Study: Early Father Involvement Vital to Children’s Welfare

July 22nd, 2012 by Robert Franklin, Esq.
In  comedy, so the saying goes, timing is everything.  If that’s true, the joke’s on Sir Alan Beith of England’s Liberal Democratic Party who only three days ago came out strongly against what was once his party’s platform on fathers.  Two years ago, the Lib Dems promised to support shared parenting and equal parenting, but, in response to the government’s proposal to promote meaningful relationships between fathers and their children post-divorce, Beith made the astonishing claim that taking even such a modest step would not be in children’s interests.  He therefore staunchly opposes the government’s recommendation without even hinting at what should be done to improve the crisis of fatherlessness in the country or enhance father-child relationships.  
Put simply, Beith agrees with so many of the anti-dad crowd who claim, against all the evidence, that the interests of fathers and those of children are opposed.  Nothing could be further from the truth, but when you’re babbling anti-father/anti-child propaganda, the truth long since ceased to matter.

But, as I said, the joke’s on Beith.  In his letter of opposition to any change in British family law that could possibly improve children’s contact with their fathers, Beith said this:

“To promote shared parenting through legislation undermines the paramount principle of the welfare of the child …”

But a single day later, this study was released showing the exact opposite (Doctor’s Lounge, 7/19/12).

A father’s strong connection with his child during infancy may reduce the risk of behavioral problems later in life, a new study suggests.

British researchers looked at nearly 200 families and found that children whose fathers were more positively engaged with them at age 3 months had fewer behavioral problems when they were 1 year old.

The association between higher levels of interaction and fewer subsequent behavioral problems was strongest in sons. This suggests that boys are more susceptible to the influence of their father from a very early age, the University of Oxford researchers said…

Behavioral problems are the most common psychological issue in children and are associated with a wide range of problems during the teen years and adulthood, including doing poorly in school, delinquent behavior, difficulty making friends and poor mental and physical health, the researchers noted in the release.

The new findings suggest that efforts to improve parent-child interaction early in life may help prevent behavioral problems, the researchers said.

“Focusing on the infant’s first few months is important, as this is a crucial period for development and the infant is very susceptible to environmental influences, such as the quality of parental care and interaction,” [Dr. Paul] Ramchandani said.

Perfect timing for showing Beith to be a buffoon.  It turns out that dad’s involvement early in his child’s life is vital to its emotional/psychological well-being a year later as well as in adolescence and even adulthood.  Dad’s contact with his children isn’t a matter to be tossed aside the way countless family courts do every day.  In fact, it’s necessary to children’s welfare, particularly that of boys.  If Beith would like to notice the obvious, boys in the UK, like boys in the United States, are performing poorly in school.  That’s almost certainly a product, at least in part, of fatherless upbringing.  A U.S. study late last year reported that boys raised by single mothers are detrimentally impacted by the lack of a father far more than are girls.  The study’s authors at the University of Chicago surmised that “It is possible that single mothers invest disproportionately less in their sons, or feel less warm toward them,” said the study. “Indeed, we show that single mothers seem relatively more emotionally distant from their sons and are also more likely to have reported spanking their sons.”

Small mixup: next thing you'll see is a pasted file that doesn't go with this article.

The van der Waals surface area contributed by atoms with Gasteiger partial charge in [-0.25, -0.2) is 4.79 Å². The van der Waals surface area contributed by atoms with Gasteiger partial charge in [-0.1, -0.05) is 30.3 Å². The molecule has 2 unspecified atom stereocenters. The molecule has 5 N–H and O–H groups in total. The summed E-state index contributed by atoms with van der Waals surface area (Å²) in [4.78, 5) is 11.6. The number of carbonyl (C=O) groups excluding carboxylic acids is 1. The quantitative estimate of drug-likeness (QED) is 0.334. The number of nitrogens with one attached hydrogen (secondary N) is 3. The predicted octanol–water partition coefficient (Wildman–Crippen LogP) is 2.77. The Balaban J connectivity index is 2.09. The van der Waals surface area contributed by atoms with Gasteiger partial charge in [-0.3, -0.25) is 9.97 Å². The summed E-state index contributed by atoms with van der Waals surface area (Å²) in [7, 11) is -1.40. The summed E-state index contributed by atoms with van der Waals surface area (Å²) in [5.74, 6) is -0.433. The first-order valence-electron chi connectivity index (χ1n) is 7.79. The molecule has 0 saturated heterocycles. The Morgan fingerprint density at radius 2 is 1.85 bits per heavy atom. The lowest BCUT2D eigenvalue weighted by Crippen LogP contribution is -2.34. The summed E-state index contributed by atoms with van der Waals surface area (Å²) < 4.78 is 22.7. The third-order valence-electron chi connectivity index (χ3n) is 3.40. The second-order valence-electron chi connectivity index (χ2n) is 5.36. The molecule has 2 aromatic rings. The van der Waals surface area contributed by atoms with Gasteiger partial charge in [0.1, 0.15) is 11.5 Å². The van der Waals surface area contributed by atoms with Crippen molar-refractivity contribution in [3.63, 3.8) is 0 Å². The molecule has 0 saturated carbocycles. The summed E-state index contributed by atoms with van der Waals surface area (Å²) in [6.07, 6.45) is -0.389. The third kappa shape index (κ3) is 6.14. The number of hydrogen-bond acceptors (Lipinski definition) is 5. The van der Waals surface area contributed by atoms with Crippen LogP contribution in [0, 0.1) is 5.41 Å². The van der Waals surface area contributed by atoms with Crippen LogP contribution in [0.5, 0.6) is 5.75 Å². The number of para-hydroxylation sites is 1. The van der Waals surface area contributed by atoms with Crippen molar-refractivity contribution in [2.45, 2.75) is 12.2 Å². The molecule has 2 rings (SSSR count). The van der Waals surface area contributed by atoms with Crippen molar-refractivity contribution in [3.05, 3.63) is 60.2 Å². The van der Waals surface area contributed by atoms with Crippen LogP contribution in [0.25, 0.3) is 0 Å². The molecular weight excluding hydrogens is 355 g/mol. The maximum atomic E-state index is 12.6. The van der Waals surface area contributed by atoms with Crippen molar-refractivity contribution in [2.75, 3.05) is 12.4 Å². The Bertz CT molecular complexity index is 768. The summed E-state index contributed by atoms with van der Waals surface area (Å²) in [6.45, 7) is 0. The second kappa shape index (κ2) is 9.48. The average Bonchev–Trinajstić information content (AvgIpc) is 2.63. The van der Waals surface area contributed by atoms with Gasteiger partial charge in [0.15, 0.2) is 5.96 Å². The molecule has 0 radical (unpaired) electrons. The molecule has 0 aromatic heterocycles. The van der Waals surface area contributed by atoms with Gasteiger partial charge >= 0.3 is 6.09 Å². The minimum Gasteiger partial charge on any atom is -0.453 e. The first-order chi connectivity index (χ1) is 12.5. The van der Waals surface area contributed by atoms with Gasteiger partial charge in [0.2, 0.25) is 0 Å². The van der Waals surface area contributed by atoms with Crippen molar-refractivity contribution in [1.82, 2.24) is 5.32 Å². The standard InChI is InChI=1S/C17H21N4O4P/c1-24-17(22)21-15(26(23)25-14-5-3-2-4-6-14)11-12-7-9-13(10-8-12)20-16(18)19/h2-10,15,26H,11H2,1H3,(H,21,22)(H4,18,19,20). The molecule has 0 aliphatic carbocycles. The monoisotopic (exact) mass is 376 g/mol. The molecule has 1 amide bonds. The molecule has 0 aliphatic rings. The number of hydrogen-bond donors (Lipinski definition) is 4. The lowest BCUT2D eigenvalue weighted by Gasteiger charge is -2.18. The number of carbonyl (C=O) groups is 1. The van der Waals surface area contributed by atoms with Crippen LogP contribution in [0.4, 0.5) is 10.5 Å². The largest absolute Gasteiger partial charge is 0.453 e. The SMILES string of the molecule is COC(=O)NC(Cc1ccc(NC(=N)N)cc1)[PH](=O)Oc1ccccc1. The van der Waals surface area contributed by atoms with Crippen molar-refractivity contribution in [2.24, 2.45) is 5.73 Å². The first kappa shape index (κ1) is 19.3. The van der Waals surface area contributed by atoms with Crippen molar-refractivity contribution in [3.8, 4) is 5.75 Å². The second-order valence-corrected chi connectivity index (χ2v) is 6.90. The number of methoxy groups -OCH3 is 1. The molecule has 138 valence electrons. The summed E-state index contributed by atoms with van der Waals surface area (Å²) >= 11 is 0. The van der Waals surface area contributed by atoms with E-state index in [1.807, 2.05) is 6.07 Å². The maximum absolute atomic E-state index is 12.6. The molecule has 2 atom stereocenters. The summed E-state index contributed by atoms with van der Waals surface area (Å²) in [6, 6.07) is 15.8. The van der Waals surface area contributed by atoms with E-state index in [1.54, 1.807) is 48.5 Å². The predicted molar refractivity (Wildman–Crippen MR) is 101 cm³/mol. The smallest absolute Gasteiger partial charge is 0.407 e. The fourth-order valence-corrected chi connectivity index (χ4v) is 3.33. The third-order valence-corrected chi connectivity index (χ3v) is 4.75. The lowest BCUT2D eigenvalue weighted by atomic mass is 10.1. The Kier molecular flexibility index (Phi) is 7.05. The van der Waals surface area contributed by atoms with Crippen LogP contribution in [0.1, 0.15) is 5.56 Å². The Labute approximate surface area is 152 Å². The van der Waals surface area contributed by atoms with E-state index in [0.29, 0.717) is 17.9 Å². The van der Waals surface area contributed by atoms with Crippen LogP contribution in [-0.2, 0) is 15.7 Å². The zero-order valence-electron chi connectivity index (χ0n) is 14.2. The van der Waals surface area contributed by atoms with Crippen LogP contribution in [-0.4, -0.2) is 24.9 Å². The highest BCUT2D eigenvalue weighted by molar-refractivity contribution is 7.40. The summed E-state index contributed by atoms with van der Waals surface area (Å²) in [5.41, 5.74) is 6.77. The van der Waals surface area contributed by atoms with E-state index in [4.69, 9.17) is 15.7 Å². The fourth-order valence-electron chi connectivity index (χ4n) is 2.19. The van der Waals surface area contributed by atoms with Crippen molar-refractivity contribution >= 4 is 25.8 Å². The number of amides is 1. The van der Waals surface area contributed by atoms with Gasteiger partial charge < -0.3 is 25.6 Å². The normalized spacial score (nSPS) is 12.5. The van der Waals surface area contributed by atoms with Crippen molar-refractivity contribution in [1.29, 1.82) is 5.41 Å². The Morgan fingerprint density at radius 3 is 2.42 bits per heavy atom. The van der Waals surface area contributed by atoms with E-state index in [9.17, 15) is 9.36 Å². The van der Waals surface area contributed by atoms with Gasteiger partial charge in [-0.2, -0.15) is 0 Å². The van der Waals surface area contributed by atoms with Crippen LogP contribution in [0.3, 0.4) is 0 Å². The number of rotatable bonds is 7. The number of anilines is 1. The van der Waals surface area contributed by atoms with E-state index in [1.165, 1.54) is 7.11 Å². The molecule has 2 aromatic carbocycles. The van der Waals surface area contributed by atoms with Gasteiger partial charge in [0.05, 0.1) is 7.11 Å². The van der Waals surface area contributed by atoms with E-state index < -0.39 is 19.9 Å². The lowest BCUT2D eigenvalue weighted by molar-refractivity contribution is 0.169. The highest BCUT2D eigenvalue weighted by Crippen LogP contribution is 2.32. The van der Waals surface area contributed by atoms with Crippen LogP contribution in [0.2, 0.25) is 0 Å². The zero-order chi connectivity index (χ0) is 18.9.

With single-mother households making up over 30% of all families with children, it should come as no surprise that boys are lagging in school.  The family court system grants mothers enormous power to deny fathers to their children and, unsurprisingly, many of them do just that.  The result is fatherless boys who go on to do poorly in school, have behavioral problems throughout life, be more likely to commit crimes, abuse drugs or alcohol, and the like.

The particular study cited above is new, but the message is not.  Children, particularly boys, need fathers in their lives, but, without exception, every move to improve father-child contact is opposed by powerful anti-father/anti-child lobbies, of which Sir Alan Beith is plainly a member.  Without ever explaining why keeping fathers out of their children’s lives is a good thing, the anti-dad crowd never fails to block even the most modest of reforms.  By now it must be said that fatherlessness is the policy of these governments; if it weren’t, they’d change.  They’d take note of the mountains of scientific evidence that demands that both parents play meaningful roles in their children’s lives and legislate accordingly.  But they don’t.  If we hadn’t known all this for decades, those governments would have an excuse, but we have and they don’t.  Children, particularly boys, suffer, fathers suffer, mothers suffer and society suffers, and all because governments are too weak, too craven to turn on the anti-father lot and say once and for all “you’ve done enough damage.”

There’s nothing funny about that.

Leave a Reply

Your email address will not be published. Required fields are marked *